1. In this cross-sectional database study, there was a greater prevalence of insomnia and dissatisfaction with sleep in individuals that engaged in daily smoking and binge drinking.

2. Furthermore, the association of smoking/alcohol and insomnia and sleep duration were similar between males and females.

Evidence Rating Level: 2 (Good)

Poor sleep quality has been previously associated with cigarette use and alcohol abuse. With the effects of the COVID-19 pandemic, there has been both increased disturbances in sleep as well as increased substance misuse noted.  The association between substance misuse and sleep disorders have been well documented in adult populations; however, there is little information about elderly populations in the community. This study sought to explore the associations of substance overuse, namely tobacco and alcohol, and poor sleep patterns in an elderly Canadian population.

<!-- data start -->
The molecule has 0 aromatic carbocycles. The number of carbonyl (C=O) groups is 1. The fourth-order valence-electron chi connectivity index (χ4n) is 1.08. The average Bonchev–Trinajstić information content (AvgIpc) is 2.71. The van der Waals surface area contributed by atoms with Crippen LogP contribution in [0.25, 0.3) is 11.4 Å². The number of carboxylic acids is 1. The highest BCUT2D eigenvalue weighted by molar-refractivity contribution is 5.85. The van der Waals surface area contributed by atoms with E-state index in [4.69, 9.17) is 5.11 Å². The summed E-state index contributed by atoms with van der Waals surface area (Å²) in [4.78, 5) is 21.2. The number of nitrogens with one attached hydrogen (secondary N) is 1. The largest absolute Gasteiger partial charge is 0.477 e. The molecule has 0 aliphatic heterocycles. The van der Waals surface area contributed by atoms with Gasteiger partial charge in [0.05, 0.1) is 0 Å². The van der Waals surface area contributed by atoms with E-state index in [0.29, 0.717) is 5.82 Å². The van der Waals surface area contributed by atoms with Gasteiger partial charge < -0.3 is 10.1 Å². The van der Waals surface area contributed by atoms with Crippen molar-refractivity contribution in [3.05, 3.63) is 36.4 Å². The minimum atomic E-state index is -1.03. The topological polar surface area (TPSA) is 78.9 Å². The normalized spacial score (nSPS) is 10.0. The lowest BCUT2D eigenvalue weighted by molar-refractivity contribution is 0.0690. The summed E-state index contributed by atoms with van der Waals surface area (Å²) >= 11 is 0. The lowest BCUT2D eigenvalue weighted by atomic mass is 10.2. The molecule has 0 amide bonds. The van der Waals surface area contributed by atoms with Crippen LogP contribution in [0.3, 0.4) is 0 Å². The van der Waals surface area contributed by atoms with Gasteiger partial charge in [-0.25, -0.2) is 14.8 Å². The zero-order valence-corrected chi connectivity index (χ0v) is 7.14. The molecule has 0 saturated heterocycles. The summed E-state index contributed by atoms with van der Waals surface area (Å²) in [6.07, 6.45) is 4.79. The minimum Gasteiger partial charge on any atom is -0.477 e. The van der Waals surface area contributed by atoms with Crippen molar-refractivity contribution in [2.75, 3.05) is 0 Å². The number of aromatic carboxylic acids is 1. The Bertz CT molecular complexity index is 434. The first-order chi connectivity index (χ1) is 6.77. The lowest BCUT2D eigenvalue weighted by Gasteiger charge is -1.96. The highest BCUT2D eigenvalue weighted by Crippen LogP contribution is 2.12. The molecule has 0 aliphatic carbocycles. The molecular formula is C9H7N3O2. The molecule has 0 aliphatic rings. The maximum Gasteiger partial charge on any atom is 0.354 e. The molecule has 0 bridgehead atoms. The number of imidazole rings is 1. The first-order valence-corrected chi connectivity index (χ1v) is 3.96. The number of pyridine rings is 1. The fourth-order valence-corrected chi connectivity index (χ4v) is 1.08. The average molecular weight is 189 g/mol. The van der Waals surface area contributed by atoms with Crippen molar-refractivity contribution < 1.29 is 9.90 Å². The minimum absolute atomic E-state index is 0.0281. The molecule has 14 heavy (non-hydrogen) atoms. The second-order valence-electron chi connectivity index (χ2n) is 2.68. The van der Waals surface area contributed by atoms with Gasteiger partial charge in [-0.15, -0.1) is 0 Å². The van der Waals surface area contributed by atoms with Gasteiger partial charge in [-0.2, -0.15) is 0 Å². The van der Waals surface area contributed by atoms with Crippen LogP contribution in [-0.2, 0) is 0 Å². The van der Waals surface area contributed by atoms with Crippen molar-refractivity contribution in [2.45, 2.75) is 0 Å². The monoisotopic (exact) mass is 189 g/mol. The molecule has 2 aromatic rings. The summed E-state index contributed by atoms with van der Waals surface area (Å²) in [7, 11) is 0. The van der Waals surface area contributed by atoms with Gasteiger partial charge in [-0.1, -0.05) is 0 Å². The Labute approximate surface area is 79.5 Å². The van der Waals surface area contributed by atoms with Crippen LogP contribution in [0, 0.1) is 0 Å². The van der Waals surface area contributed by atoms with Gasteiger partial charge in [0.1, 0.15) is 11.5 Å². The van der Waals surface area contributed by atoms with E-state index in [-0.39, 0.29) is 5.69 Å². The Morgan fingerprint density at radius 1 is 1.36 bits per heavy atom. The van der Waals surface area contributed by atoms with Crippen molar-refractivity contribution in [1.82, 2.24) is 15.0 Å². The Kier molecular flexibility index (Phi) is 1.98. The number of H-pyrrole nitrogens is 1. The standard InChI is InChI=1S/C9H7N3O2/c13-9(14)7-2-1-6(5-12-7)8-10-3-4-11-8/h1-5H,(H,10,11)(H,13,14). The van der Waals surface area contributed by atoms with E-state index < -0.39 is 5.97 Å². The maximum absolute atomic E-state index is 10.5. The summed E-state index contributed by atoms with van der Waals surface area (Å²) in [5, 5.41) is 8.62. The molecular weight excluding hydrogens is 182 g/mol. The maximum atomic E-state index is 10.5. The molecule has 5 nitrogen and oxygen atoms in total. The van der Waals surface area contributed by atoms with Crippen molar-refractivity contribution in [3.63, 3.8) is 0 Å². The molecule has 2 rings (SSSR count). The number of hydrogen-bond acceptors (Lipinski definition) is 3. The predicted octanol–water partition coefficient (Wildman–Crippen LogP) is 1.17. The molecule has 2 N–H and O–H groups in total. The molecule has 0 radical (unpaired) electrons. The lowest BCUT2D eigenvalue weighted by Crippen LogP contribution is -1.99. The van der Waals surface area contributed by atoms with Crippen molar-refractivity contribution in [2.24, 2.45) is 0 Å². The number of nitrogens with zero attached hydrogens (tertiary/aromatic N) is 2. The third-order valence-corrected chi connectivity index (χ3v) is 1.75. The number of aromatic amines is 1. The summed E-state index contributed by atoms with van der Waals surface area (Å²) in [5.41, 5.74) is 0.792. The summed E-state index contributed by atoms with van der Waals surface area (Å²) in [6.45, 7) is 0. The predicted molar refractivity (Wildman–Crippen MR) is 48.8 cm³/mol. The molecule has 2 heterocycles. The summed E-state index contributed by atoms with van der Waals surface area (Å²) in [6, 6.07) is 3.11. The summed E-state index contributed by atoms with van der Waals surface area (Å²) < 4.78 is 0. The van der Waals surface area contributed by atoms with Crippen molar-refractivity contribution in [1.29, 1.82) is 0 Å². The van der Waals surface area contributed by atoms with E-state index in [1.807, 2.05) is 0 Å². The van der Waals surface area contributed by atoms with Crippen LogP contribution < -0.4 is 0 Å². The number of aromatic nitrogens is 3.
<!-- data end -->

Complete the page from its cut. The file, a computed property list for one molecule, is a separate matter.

This study conducted a cross-sectional database review using the Canadian Longitudinal Study on Aging database. This specific cohort within the study sample included individuals between 45 and 85. Those who lived on First Nations reserve or were members of the Canadian Armed Forces were excluded. Collectively, 30,100 participants were randomly selected from the database population. Informed consent for participation was gathered, and individuals were provided self-reporting surveys on sleep satisfaction, duration, disorders, and measures of substance use frequency and amount. Co-variate analyses was completed, and regression analysis was used to determine prevalence rations.

Overall, this study identified that heavy smoking and drinking were associated with a higher prevalence of insomnia symptoms. Furthermore, short sleep duration and sleep dissatisfaction were associated with binge drinking and daily smoking. There were no gender differences in insomnia symptoms, however the association between alcohol and smoking with sleep dissatisfaction and insomnia were stronger in younger age groups (45-64) compared to older groups (65+). However, this study was limited by the self-reported nature and potential misreporting of substance misuse. Nonetheless, this study provides evidence through a large sample size that binge drinking, and increased tobacco smoking may be associated with insomnia and other sleep disorders.

Click to read the study in Addictive Behaviors 

Image: PD

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